Designer PGs for CNS Injury

  • Snow, Diane (PI)

Grants and Contracts Details


In the adult mammalian brain and spinal cord, neuronal injury results in failed regeneration, in part due to the upregulation of chondroitin sulfate proteoglycans (CSPGs). The majority of CSPGs originate from reactive astrocytes of the glial scar surrounding the lesion. The glial scar is beneficial for the recovering nervous system and should not be "excised", but axonal growth could be promoted if the expression of specific inhibitory portions of CSPGs could be targeted selectively. Our previous data indicate that neuronal inhibition is due to specific CSPG microheterogeneities and to the specific configurations of CSPGs predicted by their structure and by the molecules to which they bind. Our goal is to identify the most significant of the CSPG motifs with respect to neurite inhibition and regeneration, and specifically, to manipulate these moieties to promote regeneration. To this end, we and our collaborators have engineered 1) an array of CSPG isoforms and mutants we call "Designer PGs", 2) a variety of unique bioassays to express CSPGs, including a novel model of the glial scar in vitro, and 3) imaging methods to measure subtle features of nerve responses to CSPGs. The hypothesis of this proposal is: Identification and manipulation of specific inhibitory CSPG motifs using designer PGs and novel models of the glial scar will promote plasticity and regeneration in vitro and in vivo. We propose three Specific Aims that represent independent but interrelated studies to test this hypothesis. One, we will determine the expression and relative abundance of specific, inhibitory CSPG types and postranslational modifications or core protein domains by reactive astrocytes in vitro. Two, we will determine the inhibitory potential for specific CSPG postranslational modifications or core protein domains by establishing an inhibitory quotient to evaluate the responses of adult neurons in vitro. Three, we will manipulate specific inhibitory moieties of CSPGs to promote neuronal regeneration of adult neurons in vivo. The long term goal of this study is to identify the mechanism(s) of CSPG-induced inhibition following brain and spinal cord injury. The significance of the studies lies in the tremendous potential for translational application through the manipulation of specific CSPG motifs in injured patients, providing a therapeutic avenue to stimulate neuronal plasticity, facilitate reconnectivity of injured neurons, and accomplish restoration of function.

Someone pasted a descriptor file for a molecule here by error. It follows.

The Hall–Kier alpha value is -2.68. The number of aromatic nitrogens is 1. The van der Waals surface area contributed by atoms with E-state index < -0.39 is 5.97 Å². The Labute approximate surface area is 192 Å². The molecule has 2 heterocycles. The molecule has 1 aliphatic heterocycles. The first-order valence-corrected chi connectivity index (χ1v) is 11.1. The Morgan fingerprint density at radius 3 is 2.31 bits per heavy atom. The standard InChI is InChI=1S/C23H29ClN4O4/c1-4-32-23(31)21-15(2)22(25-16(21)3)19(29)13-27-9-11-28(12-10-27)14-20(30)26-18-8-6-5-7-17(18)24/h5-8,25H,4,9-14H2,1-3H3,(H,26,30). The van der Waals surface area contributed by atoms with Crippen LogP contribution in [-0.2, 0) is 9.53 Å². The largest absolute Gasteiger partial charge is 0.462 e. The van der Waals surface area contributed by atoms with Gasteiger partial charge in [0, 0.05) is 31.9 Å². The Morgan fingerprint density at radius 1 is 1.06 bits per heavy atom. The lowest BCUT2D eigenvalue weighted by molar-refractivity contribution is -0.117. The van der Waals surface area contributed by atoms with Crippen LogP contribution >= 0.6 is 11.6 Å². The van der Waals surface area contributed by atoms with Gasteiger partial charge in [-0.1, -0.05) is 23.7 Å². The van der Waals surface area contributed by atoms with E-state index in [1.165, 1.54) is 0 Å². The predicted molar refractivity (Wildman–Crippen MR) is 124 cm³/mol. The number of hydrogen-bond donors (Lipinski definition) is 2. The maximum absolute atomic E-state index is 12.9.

Effective start/end date8/1/072/28/14


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